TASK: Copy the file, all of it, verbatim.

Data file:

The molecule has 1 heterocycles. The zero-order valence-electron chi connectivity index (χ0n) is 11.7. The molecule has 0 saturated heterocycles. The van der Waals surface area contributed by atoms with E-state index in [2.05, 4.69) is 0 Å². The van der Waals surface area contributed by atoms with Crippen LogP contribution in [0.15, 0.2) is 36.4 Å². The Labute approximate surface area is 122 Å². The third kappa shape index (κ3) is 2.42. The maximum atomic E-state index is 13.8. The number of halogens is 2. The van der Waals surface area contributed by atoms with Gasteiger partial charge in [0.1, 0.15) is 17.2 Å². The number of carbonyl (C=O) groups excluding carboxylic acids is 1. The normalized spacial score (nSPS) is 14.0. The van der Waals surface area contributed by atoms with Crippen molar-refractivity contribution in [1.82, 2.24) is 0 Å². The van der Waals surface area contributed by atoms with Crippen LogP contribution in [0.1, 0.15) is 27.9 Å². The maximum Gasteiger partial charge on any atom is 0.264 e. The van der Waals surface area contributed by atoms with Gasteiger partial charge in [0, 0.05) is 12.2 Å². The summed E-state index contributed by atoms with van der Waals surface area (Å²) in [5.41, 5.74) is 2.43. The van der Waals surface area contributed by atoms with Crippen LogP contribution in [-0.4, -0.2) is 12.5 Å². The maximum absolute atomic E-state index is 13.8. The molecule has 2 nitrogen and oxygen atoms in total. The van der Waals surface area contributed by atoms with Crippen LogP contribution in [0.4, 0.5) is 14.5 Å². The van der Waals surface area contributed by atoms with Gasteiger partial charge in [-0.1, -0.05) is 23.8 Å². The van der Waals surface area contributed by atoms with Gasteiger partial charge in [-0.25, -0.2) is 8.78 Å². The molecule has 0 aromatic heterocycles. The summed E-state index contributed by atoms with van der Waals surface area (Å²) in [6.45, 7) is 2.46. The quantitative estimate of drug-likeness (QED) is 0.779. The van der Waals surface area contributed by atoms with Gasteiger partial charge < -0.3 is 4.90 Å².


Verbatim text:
The molecule has 1 heterocycles. The zero-order valence-electron chi connectivity index (χ0n) is 11.7. The molecule has 0 saturated heterocycles. The van der Waals surface area contributed by atoms with E-state index in [2.05, 4.69) is 0 Å². The van der Waals surface area contributed by atoms with Crippen LogP contribution in [0.15, 0.2) is 36.4 Å². The Labute approximate surface area is 122 Å². The third kappa shape index (κ3) is 2.42. The maximum atomic E-state index is 13.8. The number of halogens is 2. The van der Waals surface area contributed by atoms with Gasteiger partial charge in [0.1, 0.15) is 17.2 Å². The number of carbonyl (C=O) groups excluding carboxylic acids is 1. The normalized spacial score (nSPS) is 14.0. The van der Waals surface area contributed by atoms with Crippen molar-refractivity contribution in [1.82, 2.24) is 0 Å². The van der Waals surface area contributed by atoms with Crippen LogP contribution in [0.1, 0.15) is 27.9 Å². The maximum Gasteiger partial charge on any atom is 0.264 e. The van der Waals surface area contributed by atoms with Gasteiger partial charge in [0, 0.05) is 12.2 Å². The summed E-state index contributed by atoms with van der Waals surface area (Å²) in [5.41, 5.74) is 2.43. The van der Waals surface area contributed by atoms with Crippen LogP contribution in [-0.4, -0.2) is 12.5 Å². The maximum absolute atomic E-state index is 13.8. The molecule has 2 nitrogen and oxygen atoms in total. The van der Waals surface area contributed by atoms with Crippen LogP contribution in [0.4, 0.5) is 14.5 Å². The van der Waals surface area contributed by atoms with Gasteiger partial charge in [-0.1, -0.05) is 23.8 Å². The van der Waals surface area contributed by atoms with Gasteiger partial charge in [-0.25, -0.2) is 8.78 Å². The molecule has 0 aromatic heterocycles. The summed E-state index contributed by atoms with van der Waals surface area (Å²) in [6.45, 7) is 2.46. The quantitative estimate of drug-likeness (QED) is 0.779. The van der Waals surface area contributed by atoms with Gasteiger partial charge < -0.3 is 4.90 Å².